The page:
The runners charged into the finish in the park in a multi-use trail. The time was called out as we finished. The finish line was hard to find. I just ran into a crowd of people until I heard a time called out. The awards ceremony gave small ceramic turtles to the top three in the age-groups. They walked up and chose their turtle out of the box. Overall winners got real big turtles. After that, the runners just parted and left. There were no announcements or any postings so the runners could see what place their finish happened to be. A runner could very easily run the race, finish, and leave without knowing their place or time.

What they would know is that they just experienced a marathon like marathons used to be. No frills, no gloss, no extras, just running 26.2 miles and surviving. I enjoyed it. I liked the course, but I could have used a little more aid out there. And, maybe some Gatorade. One has to be self-motivated because there were no cheerleaders out there. One may be running alone for quite a spell. I had no problem with that, but some did.

So, if you want to be a time traveler and run into the past, this is the race for you. You might want to bring your own water bottle belt, or you might not make it back to the present. That guy might not make it out there to put water out again.

“A marathon is a time capsule.”                                                                                                                       Benjamin Cheever,                                                                                                                                                     Strides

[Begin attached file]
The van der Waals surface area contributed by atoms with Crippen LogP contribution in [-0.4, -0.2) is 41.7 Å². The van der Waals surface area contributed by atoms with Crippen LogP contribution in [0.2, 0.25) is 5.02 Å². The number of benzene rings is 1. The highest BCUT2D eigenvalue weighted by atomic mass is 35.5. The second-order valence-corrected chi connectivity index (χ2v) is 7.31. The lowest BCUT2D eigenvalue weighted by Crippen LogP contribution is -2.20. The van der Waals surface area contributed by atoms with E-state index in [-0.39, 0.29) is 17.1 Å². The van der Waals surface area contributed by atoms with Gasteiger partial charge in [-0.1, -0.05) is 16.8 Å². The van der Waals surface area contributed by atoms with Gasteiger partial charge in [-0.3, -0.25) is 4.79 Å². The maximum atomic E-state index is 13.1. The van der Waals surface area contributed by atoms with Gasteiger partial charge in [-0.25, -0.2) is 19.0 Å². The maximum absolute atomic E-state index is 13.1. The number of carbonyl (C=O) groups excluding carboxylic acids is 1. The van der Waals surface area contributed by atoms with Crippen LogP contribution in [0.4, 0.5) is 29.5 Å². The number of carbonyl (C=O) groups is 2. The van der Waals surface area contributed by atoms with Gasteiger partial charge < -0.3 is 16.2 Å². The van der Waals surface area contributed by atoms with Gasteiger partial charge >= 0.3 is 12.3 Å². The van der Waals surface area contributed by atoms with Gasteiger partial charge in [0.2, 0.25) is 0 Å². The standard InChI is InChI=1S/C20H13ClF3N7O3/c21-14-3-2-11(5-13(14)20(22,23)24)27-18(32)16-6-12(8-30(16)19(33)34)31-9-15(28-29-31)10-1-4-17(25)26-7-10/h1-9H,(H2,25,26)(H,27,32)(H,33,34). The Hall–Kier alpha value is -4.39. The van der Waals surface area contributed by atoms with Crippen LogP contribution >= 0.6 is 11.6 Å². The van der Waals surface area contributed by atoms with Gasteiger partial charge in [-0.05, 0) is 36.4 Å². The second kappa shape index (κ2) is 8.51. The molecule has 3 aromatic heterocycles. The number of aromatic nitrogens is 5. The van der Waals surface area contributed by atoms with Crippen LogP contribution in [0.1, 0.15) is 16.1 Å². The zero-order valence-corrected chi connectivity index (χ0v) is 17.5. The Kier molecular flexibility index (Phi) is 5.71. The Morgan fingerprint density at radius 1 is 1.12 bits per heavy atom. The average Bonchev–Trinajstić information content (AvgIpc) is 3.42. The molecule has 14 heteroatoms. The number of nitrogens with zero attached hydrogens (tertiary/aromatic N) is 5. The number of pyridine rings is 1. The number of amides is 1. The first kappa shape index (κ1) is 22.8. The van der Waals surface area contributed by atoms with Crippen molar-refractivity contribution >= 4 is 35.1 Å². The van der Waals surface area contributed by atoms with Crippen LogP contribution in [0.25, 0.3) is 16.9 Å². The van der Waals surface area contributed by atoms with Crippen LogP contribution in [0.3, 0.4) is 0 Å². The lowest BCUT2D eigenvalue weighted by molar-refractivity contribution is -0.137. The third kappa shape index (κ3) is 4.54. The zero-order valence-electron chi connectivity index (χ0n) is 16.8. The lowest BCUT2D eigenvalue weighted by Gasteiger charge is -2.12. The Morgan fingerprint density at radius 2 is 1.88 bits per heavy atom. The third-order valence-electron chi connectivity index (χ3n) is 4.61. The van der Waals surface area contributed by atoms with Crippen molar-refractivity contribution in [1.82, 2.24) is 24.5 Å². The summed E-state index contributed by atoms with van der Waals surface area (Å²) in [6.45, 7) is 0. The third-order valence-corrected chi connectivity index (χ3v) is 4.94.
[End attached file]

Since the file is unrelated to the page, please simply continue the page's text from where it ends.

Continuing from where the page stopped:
Westbrook tells of his incredible feat (and his INCREDIBLE feet)


By Brett Hess, Associate Editor of the CLAYTON NEWS DAILY


2,971 miles.


500-plus hours.

400 cities in 12 states.

64 days.

Six pairs of running shoes and dozens of pairs of socks.

Two removed toenails.

One badly swollen leg due to severe shin splints.

Fourth place overall and first place in the Master’s Division.

Those are just some of the figures associated with Richard Westbrook’s summer vacation.

Westbrook, shown here celebrating the Wildcats' state championship in cross country last fall, was probably just as excited Saturday when he reached New York.

Westbrook, shown here celebrating the Wildcats’ state championship in cross country last fall, was probably just as excited Saturday when he reached New York.

The Lovejoy teacher and cross country coach spent his summer – or 64 days of it – seeing the United States. Westbrook competed in the Runner’s World Trans America footrace, a Tour De France-style competition from Huntington Beach, California to New York City.

It was the first such competition since 1929 and it attracted the world’s best ultra-distance runners as 28 athletes from seven countries assembled June 20 on the west coast.

The race ended this past Saturday and Westbrook returned home Sunday morning – just in time for the start of school Monday. (But the coach took a well-needed personal day and returned to classes Tuesday.)